Chancellor tours Eminox manufacturing facility

Chancellor Philip Hammond visited Eminox’s Gainsborough headquarters, to learn about the company’s vehicle emissions reduction technology.

His visit yesterday (30 October) came the day after delivering the autumn budget, which promised £20 million in additional funding for air quality measures, but was criticised for freezing fuel duty and a lack of clarity on red diesel (see story).

Chancellor of the Exchequer, Philip Hammond, speaks to the national media at Eminox’s Gainsborough facility

Lincolnshire-based Eminox designs and manufactures exhaust and emission-control systems for heavy-duty vehicles and equipment.

According to the company, its SCRT emissions reduction technology enables operators to upgrade older vehicles to comply with air quality targets.

While on-site the Chancellor toured Eminox’s manufacturing facility, which has recently received a multi-million pound upgrade, and the company’s Retrofit Development Centre, which is working with industry partners to help prepare bus and coach operators for the forthcoming London ULEZ and other Clean Air Zones.


The Chancellor also had the chance to inspect Eminox’s large scale investment in manufacturing, including new Trumpf fibre optic flatbed and tube lasers, used for creating parts for complex exhaust systems. They operate at twice the speed of previous machines, save 60-65% in terms of energy and increase productivity through unattended running and faster, more accurate cutting.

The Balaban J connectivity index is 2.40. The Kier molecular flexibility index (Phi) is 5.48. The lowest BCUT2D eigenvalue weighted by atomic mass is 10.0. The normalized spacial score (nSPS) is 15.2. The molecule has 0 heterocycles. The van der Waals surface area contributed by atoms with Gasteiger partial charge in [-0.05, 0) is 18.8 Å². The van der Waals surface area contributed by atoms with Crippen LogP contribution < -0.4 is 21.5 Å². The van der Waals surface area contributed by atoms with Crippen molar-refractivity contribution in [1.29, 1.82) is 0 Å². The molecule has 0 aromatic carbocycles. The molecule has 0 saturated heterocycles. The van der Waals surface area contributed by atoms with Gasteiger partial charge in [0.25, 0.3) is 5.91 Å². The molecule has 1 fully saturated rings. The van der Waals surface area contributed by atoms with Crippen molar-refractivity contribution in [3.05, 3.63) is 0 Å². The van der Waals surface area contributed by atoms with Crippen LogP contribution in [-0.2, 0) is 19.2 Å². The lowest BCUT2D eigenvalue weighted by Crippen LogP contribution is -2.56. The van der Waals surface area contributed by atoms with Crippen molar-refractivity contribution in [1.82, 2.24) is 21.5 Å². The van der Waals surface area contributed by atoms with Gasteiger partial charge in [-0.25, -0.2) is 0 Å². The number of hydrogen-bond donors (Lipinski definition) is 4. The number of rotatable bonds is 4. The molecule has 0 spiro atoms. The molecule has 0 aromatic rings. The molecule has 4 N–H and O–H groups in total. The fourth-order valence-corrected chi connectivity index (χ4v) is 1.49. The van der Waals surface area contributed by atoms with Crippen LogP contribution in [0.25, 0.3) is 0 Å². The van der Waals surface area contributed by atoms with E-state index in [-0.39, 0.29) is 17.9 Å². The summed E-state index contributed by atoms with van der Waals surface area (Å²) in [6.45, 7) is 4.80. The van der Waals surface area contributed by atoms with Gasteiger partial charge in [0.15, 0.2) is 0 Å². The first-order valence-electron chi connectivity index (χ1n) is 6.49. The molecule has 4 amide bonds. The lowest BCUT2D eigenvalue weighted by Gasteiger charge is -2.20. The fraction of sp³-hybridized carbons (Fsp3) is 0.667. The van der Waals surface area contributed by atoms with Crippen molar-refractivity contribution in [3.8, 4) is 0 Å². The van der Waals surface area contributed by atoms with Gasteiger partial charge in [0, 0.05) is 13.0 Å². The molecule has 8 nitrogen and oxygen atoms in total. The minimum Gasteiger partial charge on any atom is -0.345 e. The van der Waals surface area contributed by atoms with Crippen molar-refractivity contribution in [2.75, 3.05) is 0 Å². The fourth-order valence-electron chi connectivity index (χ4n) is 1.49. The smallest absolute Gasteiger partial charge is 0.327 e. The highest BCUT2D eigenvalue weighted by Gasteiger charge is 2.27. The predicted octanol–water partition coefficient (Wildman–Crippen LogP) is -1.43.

Carlos Vicente, Retrofit Sales Director for Eminox, said: “Coming so soon after the Budget, we were delighted to welcome the Chancellor to Eminox. His visit re-affirms the significance of reducing emissions to public health — and highlights how the transport industry can use the latest technology to improve air quality and meet stringent pollution targets.

“Choosing to come to Eminox demonstrates the importance of our market leading retrofit technology, based on our 40 years of experience and unrivalled emissions control expertise from design to manufacture.”


Yesterday the company announced that it has been approved under the Clean Vehicle Retrofit Accreditation Scheme (CVRAS) for the Volvo B9R – which it described as the UK’s best selling coach.

Veolia is investing in retrofit technology to reduce emissions from its RCVs

The accreditation means that it will be able to fit its retrofit technologies to older coaches to allow them to meet the standards required for the Ultra Low Emission Zone in London, which comes into force in April.

Mr Vicente, added: “Time is running out to equip coach and bus fleets for the London ULEZ and the growing number of Clean Air Zones (CAZ). We invite operators to talk to us about their needs and how we can use our experience and expertise to help them achieve Euro VI standards ahead of the deadline.”

The company is also working on retrofitting 92 refuse collection vehicles on behalf of Westminster city council and waste contractor Veolia – thought to be the first project of its kind in the waste sector.


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